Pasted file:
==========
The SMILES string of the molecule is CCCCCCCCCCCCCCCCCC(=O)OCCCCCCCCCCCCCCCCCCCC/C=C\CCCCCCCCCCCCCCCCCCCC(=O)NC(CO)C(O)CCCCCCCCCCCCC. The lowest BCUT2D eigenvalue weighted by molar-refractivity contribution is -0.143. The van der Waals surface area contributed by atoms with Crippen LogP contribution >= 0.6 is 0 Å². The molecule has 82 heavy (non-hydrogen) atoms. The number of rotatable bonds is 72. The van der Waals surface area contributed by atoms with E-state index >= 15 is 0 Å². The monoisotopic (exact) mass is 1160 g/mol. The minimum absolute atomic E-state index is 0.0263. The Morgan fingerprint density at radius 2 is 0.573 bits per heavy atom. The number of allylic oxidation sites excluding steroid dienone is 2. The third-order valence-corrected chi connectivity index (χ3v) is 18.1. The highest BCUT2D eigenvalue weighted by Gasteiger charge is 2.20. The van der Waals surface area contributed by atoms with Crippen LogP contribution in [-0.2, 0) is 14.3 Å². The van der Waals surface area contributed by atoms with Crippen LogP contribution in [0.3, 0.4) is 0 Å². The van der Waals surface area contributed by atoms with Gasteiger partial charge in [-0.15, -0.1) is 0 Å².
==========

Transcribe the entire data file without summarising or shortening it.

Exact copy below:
The SMILES string of the molecule is CCCCCCCCCCCCCCCCCC(=O)OCCCCCCCCCCCCCCCCCCCC/C=C\CCCCCCCCCCCCCCCCCCCC(=O)NC(CO)C(O)CCCCCCCCCCCCC. The lowest BCUT2D eigenvalue weighted by molar-refractivity contribution is -0.143. The van der Waals surface area contributed by atoms with Crippen LogP contribution >= 0.6 is 0 Å². The molecule has 82 heavy (non-hydrogen) atoms. The number of rotatable bonds is 72. The van der Waals surface area contributed by atoms with E-state index >= 15 is 0 Å². The monoisotopic (exact) mass is 1160 g/mol. The minimum absolute atomic E-state index is 0.0263. The Morgan fingerprint density at radius 2 is 0.573 bits per heavy atom. The number of allylic oxidation sites excluding steroid dienone is 2. The third-order valence-corrected chi connectivity index (χ3v) is 18.1. The highest BCUT2D eigenvalue weighted by Gasteiger charge is 2.20. The van der Waals surface area contributed by atoms with Crippen LogP contribution in [-0.2, 0) is 14.3 Å². The van der Waals surface area contributed by atoms with Crippen LogP contribution in [0.3, 0.4) is 0 Å². The van der Waals surface area contributed by atoms with Gasteiger partial charge in [-0.15, -0.1) is 0 Å².